Perhaps the most heartbreaking character is Brad Pitt’s Jack Conrad (modelled on John Gilbert). It’s not that the transition to sound is going to be difficult for him, there is nothing wrong with his voice, he’s just too old and his star has faded. Irving Thalberg (played by Max Minghella in the film) has a roster of new stars to promote including Clark Gable. Once MGM’s most profitable leading man, Jack has to come to terms with the fact that he’s old news. One of the most effective scenes in the film is when Jack asks why Elinor has written a hit piece on him. The answer is simple – his career is over, and it doesn’t matter. Not one person matters in the larger scheme of making movies. Everyone will die and their legacy will be celluloid ghosts. For Pitt, who has been holding on as leading man for decades in the contemporary era, it’s almost a meta moment.

Chazelle weaves time and characters in and out. He can spend a significant amount of time on a single day, and then let years go by with barely a reference. The audience probably deserves more time spent with the Anna May Wong avatar Lady Fay Zhu, especially as her queerness and ethnicity meant that she was seen as an exotic curio rather than a talent. Chazelle at least pays respect to the women who were pioneers in directing, with Ruth Adler a composite of Dorothy Arzner and Lois Weber. Also present is the legendary James Wong Howe. Spike Jonze plays director Otto, who is clearly representative of Erich von Stroheim. Real Hollywood names weave in with the fictional – it is confusing, but Chazelle hasn’t made Babylon with the average punter in mind.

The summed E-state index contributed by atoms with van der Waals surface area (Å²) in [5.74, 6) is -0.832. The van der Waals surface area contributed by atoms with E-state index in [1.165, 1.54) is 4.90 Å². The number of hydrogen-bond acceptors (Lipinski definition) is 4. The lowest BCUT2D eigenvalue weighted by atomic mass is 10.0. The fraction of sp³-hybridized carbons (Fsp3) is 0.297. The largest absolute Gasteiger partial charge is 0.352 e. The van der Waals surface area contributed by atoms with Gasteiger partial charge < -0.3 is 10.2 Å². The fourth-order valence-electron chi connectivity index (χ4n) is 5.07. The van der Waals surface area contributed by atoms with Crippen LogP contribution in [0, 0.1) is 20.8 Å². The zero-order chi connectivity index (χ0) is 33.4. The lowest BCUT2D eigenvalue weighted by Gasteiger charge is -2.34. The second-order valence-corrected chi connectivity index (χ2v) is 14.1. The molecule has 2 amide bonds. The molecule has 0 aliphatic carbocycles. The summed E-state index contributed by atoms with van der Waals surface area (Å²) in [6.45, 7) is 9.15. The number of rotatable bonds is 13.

It all rounds up with an end sequence where Chazelle metaphorically screams at the audience “Exploitation means nothing in the end because look at how magical movies are!” Ironically, Babylon itself could fall into its own thesis. Sleazy yet high-brow, the film is going to struggle to find an audience, but one suspects that it will be endlessly critically re-evaluated. It’s a bold swing by Chazelle to make a film that requires so much film history plugged into the audience’s brain. Does it work? Sometimes, yes, spectacularly. Will it sell? Well, there’s doubt that Irving Thalberg would have taken Babylon on.